Eleven architects in city hall running

POULSBO — It’s a race of 11 architectural firms vying to design Poulsbo’s new city hall.

Requests for Qualification responses were collected Friday afternoon, and the city’s Long Range Planning Committee will meet this morning to narrow the field and name the top three finalists.

With a budget of about $12.4 million, Poulsbo is continuing its efforts to expedite the process as much as possible. The city most recently made the decision to purchase part of the necessary land at the 3rd Avenue and Moe Street site for $425,000. The remainder of the land will be purchased by May 2008 for $1.2 million.

During an LRPC meeting Friday, Poulsbo Mayor Kathryn Quade said she was pleased with the applicant turnout.

“I think having 11 responses is very exciting,” she said.

LRPC members had the weekend and early this week to study each presentation and determine their favorites.

City hall project manager, the Kitsap County Consolidated Housing Authority, will also review the applicants and recommend its choice to the city by today.

KCCHA director of urban housing Gary Tusberg said each firm is a formidable one.

“I would say we don’t have anybody who’s responded who couldn’t do the job,” he said. The Housing Authority will use reference calls and project history to help determine which architect fits best with the city’s work — an important process as the city’s role in the building design will be a participative one.

After finalists are chosen, they will be invited to make presentations and answer questions during the Dec. 12 LRPC meeting. Following this session, the committee will make its recommendation.

The selected team will then enter into negotiations with the city for a design contract.

But before the committee can make its recommendation, there’s a bit of homework to do.

“We’ll each need to be very familiar with each firm’s submittal and how well they meet our criteria,” said Councilman and LRPC member Dale Rudolph. “Our final decision will be based on a combination of what we learned in the written submittals and the firms’ answers to our questions.”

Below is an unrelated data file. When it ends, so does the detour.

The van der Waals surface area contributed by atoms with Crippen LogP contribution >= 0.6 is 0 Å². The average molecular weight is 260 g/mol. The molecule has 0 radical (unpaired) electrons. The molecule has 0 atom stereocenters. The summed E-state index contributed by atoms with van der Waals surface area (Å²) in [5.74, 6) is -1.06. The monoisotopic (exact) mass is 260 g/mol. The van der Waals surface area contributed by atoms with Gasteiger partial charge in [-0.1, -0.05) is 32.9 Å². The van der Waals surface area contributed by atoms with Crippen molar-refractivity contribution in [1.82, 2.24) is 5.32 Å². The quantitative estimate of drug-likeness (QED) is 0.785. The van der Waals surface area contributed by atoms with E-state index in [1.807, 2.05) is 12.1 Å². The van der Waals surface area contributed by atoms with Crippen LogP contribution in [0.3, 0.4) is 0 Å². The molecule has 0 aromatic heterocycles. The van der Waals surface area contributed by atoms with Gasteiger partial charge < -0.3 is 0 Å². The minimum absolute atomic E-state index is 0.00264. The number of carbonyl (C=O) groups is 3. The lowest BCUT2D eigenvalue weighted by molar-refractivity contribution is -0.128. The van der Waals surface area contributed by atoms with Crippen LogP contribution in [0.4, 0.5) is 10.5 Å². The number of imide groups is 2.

Also key to the final decision will be the architects’ track record for involving the public in similar projects elsewhere, Quade said.

“This building will serve our entire community, so we’ll be looking for architectural firms who are exceptional at public process, and truly understand that the design needs to fit in with our community’s unique character and needs,” she said.

The RFQ laid out requirements for the selected firm to complete design in accordance with a 2008 construction start date, as well as develop detailed cost estimates when necessary. The city plans to move into the new space in 2009.

The RFQ also specified the basic outline of a 30,000-square-foot office building and council chamber with no less than 75 underground or underbuilding parking stalls and architecture of Scandinavian or Pacific Northwest character. Low-impact development techniques where feasible and coming within budget were also listed as desirable.

The architectural firms applying for the city hall design job include: A.R.T. (Architects Rasmussen Triebelhorn), ARC Architects, Lewis Architecture & Interior Design, Calvin Jordan Associates, Arai Jackson Ellison Murakami LLP, The Driftmier Architects, PS, LMN Architects, SRG Partnership, Belay Architecture, Johnston Architects and Lawrence L. Craig Architects, PS.

Also in works for the city is the sale of the Klingle Property, a 9.5-acre parcel of land at the end of 2nd Avenue.

The city is considering selling all or part of the 10th Avenue property — originally purchased for city hall in 2005 for $2.1 million and later abandoned after citizens voted to keep city hall downtown — as well as delay construction of a new police station until costs for the city hall project are more accurately known.

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